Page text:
On September 9th, Google announced that they will add two new link attributes. They intend to support webmasters in their daily tasks to define the character of an ingoing or outgoing link.

Until now we only had the “nofollow” attribute. This sent a signal to Google to not count the “nofollow links” when performing their link evaluation and link calculation.

The discussion has never stopped yet. People wondered whether and if yes, how nofollow links nevertheless were rewarded by Google in the past years.

Nofollow Links: Google Adds New Link Attributes

Google now adds the following two attributes. The intention is to offer “additional ways to identify to Google Search the nature of particular links.”

The attributes are rel=”sponsored” and rel=”ugc”. The latter stands for “user-generated content”.

rel=”sponsored” is meant to identify links on a website site “that were created as part of advertisements, sponsorships or other compensation agreements.” This may help to segregate content areas and prequalify links.

rel=”ugc”  is “recommended for links within user-generated content, such as comments and forum posts.”

What Do We Still Need Nofollow For?

The question remains, which kind of content production should get which attribute?  This remains somewhat nebulous.  The reason Google gives for still using the attribute “nofollow” doesn´t separate it from the now introduced attributes.

Google says that we should “use this attribute for cases where you want to link to a page but don’t want to imply any type of endorsement, including passing along ranking credit to another page”. This sounds quite reasonable in itself.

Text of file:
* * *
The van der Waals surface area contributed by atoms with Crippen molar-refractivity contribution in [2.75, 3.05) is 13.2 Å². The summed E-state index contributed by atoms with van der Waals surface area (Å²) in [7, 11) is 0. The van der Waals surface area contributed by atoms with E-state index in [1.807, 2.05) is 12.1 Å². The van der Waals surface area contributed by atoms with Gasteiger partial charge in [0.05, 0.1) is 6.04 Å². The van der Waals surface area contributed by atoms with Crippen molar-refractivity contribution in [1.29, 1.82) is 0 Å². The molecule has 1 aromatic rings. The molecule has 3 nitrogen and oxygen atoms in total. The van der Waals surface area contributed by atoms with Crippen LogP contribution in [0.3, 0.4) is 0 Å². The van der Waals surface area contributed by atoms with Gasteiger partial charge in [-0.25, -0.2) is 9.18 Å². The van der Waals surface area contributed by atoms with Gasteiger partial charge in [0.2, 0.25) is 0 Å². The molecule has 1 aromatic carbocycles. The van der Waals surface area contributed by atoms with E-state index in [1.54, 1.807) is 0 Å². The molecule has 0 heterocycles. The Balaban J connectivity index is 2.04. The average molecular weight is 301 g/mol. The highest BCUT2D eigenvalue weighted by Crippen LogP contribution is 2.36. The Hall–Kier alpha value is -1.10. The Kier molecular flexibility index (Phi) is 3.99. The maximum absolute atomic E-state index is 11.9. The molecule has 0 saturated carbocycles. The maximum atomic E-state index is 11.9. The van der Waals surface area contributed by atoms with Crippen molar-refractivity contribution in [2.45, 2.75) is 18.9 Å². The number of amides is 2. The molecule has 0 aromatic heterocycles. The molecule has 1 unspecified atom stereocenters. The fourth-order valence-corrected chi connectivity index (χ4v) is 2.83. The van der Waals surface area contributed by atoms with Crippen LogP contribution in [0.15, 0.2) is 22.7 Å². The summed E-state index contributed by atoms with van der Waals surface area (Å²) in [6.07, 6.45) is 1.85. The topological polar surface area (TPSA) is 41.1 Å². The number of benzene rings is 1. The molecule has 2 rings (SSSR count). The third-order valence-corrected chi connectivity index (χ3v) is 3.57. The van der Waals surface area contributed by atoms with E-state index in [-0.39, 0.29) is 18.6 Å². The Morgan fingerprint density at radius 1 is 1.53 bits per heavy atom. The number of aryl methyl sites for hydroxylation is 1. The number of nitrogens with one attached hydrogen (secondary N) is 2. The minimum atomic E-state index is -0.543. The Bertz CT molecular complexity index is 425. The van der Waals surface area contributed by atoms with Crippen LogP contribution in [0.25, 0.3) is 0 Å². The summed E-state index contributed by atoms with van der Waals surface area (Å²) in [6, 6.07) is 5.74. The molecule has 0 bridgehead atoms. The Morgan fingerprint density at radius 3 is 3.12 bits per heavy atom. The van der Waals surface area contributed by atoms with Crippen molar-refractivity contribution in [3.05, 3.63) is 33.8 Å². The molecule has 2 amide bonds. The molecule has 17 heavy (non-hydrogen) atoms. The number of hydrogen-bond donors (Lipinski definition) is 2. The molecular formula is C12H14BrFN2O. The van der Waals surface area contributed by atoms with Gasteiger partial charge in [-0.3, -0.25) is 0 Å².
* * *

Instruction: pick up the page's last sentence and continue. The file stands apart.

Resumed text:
Clarifications For The Attributes Needed

What the recommendation not does, is to clarify wherein the differences in the evaluation ly from Google point of view.

As an example: what is, when a long term user o commentator of a web site likes to buy ad space for an in-depth review of some products he uses for the sake of branding himself. The owner of the website closes a deal with the user but does not want to give any credit to the link.

This is difficult as the user´s  article  is

  1. Sponsored
  2. user-generated content and
  3. the website owner doesn’t “want to imply any type of endorsement, including passing along ranking credit to another page.”

Practical Adaption Remains Difficult

Even though Google accepts the use of two out of three attributes it doesn´t really add practical advice. Google says, that “if you want to avoid a possible link scheme action, use rel=“sponsored” or rel=“nofollow” to flag these links. We prefer the use of “sponsored,” but either is fine and will be treated the same, for this purpose.”

This makes the use of the additional attributes, which Google calls a “hint model” even more impractical and irritating if not even superfluous.

And when Google adds that “in most cases, the move to a hint model won’t change the nature of how we treat such links” transparency doesn´t gain much space.  Google probably leaves webmasters clueless. And Google continues by saying

“All the link attributes — sponsored, UGC and nofollow — are treated as hints about which links to consider or exclude within Search. We’ll use these hints — along with other signals — as a way to better understand how to appropriately analyze and use links within our systems.”

Anybody who ever had contact with the Google Universe will see the problem arising at the horizon. Any vague statement coming from Google officials can bear misunderstandings, misinterpretations, pointless discussions and fears.

So we will hopefully get more precise information soon that explains how to handle this in the daily routines.

German Version

See also
Google CTR for Top 10 Positions
Old Google Search Console No Longer Available

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